Possible new project – Jader and Jorden – Jader is the youngest of the 9 children of Dona Luisa and Cristobel, one of our scholarship graduates and the administrator of the “7 Families Project” and Jordan is his nephew and just graduated from high school this end of school year. I have know Jorden since he was two years old, and this boy means the world to me, to see him grow up and blossom has delighted me. So for the first time, except for Pablo, I have suggested a project. In the past we have just responded to their hopes and dreams. These two young men will be on the farm this year, we have educated all the rest and they are gone to jobs elsewhere. So I offered them a challenge to come up with a farm project that they would like to do and present a cost to us, so that we could fund it if possible. They were delighted, and Papa (Cristobel) sitting in on the meeting, (nothing happens without Papa there) heard this suggestions said, “I feel young again”. Of course Papa the farmer because of age, some illnesses and with all the teenagers gone can not initiate farm projects. So we will see what comes about. Jader has a good deal of working knowledge about cattle, and Jorden can do just about anything.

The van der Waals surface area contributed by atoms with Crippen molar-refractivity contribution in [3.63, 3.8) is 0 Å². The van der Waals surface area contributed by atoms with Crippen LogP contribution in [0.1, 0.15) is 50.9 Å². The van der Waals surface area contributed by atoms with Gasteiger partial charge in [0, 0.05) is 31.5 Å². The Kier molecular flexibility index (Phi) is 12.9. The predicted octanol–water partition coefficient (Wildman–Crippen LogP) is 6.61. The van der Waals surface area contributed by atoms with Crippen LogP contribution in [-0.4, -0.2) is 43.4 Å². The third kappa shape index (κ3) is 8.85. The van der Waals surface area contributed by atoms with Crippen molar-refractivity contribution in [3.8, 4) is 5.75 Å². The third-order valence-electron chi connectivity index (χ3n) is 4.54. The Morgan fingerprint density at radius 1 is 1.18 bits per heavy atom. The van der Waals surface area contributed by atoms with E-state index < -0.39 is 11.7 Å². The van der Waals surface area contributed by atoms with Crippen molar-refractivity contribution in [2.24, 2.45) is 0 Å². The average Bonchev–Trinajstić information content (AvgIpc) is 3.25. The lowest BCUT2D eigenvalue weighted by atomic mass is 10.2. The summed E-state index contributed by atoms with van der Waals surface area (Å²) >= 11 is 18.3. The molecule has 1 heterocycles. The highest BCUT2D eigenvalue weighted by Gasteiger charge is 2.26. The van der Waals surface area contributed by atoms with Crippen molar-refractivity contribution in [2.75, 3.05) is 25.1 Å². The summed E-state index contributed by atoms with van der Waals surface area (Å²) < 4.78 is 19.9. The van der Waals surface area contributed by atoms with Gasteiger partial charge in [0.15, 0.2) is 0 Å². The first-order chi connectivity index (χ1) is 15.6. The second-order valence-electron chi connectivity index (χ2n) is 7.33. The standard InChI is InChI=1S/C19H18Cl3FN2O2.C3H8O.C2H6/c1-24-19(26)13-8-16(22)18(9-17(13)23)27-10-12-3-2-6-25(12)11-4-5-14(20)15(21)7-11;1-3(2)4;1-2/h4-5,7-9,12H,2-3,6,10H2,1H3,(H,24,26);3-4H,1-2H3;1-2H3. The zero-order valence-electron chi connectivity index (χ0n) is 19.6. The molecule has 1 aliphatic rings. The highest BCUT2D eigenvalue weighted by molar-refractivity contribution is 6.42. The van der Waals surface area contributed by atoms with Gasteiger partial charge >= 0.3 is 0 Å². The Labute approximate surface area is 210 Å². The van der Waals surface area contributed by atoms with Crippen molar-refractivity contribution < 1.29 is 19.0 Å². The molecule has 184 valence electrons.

School and Chapel are both doing well. We visited the school with all the supplies that had been so generously donated, followed by a long lunch afternoon at the home of Demetri, the teacher. On horse back to the school, about 45 minutes, this year the horse fell because of the deep mud, thank heavens Juan was right there to catch me and the horse and in one strong swift move righted us. Then by horse back to Demetrio’s house, this time on his horse, a bit stronger and not too much mud, a wonderful long good lunch. This year I made it through the whole day without a nap. Then in the evening, a lovely ride home in the twilight through the sylvan hills and small streams.
The chapel is resplendent all in white, we had painted the inside white and I noticed all the curtain hangings were in white lace. Clemencia told me she had wanted the inside to be all white, and so it is. Song books are the next item on this agenda, we just didn’t get to that this year.
The Project of the 7 Families – Well, it is now 6 families, one moved away. Jarder, administrator of this program, reported that this year the emphasis was on a crop of corn, with us supplying fertilizer and weed control on ˝ acre and Jader visiting them each 4 times a year. He reported that he really loved this work to listen to their reports and their problems and then to help them solve them. Jarder who rarely says anything, showed to us a remarkable interest and aptitude for this work. As Michael said “He has found himself” I guess that was difficult as the last of 9 over achieving children.
We thank you for the opportunity to serve this way, to be of service to other people in another land, to see them grow and achieve and be happy. What a blessing this is for us and for all of you to have participated. Thank you.
The newest member of the family – Cristofer Pablo and his sisters.- note the T shirt.